Bonny Doon Vineyards has escaped the Big House. The Santa Cruz, Calif.-based company known for irreverent marketing has sold two of its most popular wine brands, Big House and Cardinal Zin, to San Francisco-based The Wine Group LLC, the third-largest wine company in the United States (according to Impact Databank). The purchase price for the deal, which includes current inventory and the soon-to-be-released 2005 vintage, but no vineyards, was not disclosed.
"The main reason [for the sale] is that I want to focus on other things that are more meaningful to me; to wit, the production of estate-grown wine and wines that might express terroir. Having these large brands took up a lot of our attention, focus and resources," explained Randall Grahm, founder and owner of Bonny Doon.
Current annual sales of Big House, which retails for $10 per bottle, are about 200,000 cases, divided between a red, a white and a rosé made with grapes grown in the Central and North Coast regions of California. The red and rosé are comprised mostly of Carignane, Petite Sirah, Sangiovese and Zinfandel. Chenin Blanc, Viognier, Colombard and Sauvignon Blanc are the primary components of the white. Cardinal Zin, produced from vineyards in Contra Costa and Mendocino Counties, costs about $20 per bottle, with current annual production at about 20,000 cases.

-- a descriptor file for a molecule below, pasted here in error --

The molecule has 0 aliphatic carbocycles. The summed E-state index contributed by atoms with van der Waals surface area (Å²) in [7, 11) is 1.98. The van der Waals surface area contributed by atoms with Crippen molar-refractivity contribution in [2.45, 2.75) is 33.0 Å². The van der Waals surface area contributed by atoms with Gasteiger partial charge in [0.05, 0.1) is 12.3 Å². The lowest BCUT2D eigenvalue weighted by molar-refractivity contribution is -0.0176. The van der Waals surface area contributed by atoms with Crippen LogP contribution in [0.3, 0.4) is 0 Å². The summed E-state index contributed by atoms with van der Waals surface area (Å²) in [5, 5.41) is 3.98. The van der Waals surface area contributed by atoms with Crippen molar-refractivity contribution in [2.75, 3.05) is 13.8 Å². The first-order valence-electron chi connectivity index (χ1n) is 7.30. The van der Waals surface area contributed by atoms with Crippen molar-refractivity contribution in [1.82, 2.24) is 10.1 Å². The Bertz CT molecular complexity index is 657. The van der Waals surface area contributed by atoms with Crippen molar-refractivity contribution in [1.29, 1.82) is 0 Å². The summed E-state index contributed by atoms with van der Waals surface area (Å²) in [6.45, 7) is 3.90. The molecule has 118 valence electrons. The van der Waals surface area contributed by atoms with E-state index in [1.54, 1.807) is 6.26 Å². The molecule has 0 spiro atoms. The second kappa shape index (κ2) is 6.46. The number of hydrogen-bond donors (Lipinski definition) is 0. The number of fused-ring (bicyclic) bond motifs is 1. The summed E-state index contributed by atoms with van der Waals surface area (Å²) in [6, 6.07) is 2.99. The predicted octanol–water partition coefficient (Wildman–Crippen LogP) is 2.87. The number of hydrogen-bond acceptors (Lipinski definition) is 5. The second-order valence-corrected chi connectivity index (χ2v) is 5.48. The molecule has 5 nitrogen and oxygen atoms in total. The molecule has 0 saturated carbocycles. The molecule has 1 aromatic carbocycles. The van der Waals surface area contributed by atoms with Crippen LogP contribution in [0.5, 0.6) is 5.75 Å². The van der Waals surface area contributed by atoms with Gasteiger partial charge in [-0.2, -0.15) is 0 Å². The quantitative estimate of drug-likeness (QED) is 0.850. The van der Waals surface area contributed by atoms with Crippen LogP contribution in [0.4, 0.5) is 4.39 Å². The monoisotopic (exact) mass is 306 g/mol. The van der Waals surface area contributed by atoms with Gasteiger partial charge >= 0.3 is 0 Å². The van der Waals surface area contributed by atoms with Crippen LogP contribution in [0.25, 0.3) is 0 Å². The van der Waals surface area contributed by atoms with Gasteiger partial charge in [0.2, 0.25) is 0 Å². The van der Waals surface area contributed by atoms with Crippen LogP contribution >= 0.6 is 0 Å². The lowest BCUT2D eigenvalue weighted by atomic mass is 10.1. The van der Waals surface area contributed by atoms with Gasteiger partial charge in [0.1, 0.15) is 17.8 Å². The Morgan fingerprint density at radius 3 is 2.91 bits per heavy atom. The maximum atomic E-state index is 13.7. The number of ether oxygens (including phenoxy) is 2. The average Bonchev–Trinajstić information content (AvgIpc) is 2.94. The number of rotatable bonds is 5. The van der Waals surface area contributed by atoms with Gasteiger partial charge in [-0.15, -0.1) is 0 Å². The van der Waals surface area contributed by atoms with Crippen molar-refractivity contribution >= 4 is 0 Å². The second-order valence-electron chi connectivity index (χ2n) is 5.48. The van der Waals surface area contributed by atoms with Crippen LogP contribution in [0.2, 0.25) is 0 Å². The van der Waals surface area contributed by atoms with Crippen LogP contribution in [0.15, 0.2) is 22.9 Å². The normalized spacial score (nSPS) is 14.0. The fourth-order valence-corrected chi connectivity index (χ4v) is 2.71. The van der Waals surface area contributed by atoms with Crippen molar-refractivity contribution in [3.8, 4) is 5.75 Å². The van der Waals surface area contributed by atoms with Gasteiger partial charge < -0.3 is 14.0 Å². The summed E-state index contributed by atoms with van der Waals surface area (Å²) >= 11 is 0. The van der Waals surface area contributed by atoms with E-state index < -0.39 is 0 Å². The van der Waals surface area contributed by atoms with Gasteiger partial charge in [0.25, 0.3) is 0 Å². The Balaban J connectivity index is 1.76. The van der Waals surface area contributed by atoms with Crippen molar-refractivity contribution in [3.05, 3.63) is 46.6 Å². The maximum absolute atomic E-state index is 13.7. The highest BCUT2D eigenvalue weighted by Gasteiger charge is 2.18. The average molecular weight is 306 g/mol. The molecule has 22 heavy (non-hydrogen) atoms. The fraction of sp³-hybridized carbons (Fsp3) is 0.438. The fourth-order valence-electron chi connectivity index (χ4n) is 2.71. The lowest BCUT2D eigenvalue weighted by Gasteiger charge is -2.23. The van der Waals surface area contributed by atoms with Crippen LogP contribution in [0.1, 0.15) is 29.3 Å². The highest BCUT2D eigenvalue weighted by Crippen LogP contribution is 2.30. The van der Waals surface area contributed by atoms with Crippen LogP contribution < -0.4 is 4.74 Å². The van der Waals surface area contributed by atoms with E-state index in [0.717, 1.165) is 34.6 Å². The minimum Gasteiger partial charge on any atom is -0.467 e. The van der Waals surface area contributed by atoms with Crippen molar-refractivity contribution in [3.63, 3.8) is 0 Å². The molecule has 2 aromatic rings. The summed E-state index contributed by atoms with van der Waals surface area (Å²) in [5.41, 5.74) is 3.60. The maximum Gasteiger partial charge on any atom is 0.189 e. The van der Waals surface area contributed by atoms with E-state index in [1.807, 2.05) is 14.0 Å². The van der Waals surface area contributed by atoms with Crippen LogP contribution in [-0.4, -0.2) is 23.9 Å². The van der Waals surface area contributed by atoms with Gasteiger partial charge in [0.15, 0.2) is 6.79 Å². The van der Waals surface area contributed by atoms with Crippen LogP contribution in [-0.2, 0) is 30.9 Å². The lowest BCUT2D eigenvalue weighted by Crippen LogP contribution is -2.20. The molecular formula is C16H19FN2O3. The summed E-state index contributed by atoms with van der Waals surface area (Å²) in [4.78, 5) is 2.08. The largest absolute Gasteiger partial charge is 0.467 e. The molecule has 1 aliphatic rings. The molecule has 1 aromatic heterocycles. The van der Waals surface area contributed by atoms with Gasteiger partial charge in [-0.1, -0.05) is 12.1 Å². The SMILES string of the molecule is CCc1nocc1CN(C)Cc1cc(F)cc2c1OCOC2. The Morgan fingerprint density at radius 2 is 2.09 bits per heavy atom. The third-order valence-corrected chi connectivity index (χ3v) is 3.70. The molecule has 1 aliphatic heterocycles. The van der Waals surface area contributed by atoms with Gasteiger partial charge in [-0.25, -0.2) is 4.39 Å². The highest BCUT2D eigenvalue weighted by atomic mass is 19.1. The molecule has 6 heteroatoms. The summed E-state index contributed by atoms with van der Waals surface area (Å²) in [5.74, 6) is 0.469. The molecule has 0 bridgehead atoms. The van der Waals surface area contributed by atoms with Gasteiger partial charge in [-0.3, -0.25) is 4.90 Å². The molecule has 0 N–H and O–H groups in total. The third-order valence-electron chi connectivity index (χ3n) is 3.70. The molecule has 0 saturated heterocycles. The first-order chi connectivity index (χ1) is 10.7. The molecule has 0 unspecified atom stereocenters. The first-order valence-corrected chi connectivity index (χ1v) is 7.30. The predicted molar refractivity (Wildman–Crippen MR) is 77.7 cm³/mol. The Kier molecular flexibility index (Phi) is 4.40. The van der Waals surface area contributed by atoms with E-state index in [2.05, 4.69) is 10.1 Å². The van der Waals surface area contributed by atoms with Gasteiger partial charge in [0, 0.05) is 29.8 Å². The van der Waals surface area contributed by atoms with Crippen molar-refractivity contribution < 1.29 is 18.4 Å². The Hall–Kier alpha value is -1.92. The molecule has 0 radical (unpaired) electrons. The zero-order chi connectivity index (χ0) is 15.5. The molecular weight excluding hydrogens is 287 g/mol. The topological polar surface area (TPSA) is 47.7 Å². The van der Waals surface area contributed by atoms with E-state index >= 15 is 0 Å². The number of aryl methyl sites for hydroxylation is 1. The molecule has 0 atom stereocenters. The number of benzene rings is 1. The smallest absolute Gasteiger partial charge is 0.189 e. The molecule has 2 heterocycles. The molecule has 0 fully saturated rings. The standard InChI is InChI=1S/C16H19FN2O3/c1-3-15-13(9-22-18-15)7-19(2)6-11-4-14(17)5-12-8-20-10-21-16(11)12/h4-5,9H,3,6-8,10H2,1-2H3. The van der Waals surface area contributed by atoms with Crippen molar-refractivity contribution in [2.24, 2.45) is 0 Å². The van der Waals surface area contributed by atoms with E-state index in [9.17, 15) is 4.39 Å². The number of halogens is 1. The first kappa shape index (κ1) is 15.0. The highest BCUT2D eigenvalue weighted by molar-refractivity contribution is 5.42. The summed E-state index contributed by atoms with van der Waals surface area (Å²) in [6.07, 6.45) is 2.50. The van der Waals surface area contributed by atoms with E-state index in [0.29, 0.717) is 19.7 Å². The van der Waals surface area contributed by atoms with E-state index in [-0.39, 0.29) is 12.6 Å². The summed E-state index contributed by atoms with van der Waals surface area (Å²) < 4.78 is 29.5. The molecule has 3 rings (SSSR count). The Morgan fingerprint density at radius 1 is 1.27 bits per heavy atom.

As part of further downsizing, Grahm said that his 100,000-case Pacific Rim brand is scheduled to soon become a separate operation based in Washington state. That drops annual production of Bonny Doon wines to about 45,000 cases, with retail prices ranging between $18 and $32.
However, Grahm plans to double the size of the company's estate vineyards. He currently has 125 acres in Soledad, in Monterey County, but now seeks to acquire an additional 125 acres in the Santa Cruz Mountains. There the company will focus on Rhône varieties for Le Cigare Volant, a red blend inspired by the wines of Châteauneuf-du-Pape.
The acquisition of Big House and Cardinal Zin represents a relatively new strategy for The Wine Group, which has historically focused on inexpensive mass-market labels such as Franzia and Glen Ellen. In June, The Wine Group formed a new division, called Underdog Wine Merchants, to focus on Millennials, consumers who recently reached legal drinking age. "We're trying to build brands that appeal to the Millennial consumers, the people that are fairly new to wine and the retailers that sell to them," said Fritz Lance, president of Underdog.
Both the Big House and Cardinal Zin brands have fun, eye-catching labels, for which Bonny Doon has long been renowned—something that appealed to The Wine Group in its plans to attract younger consumers, said Lance.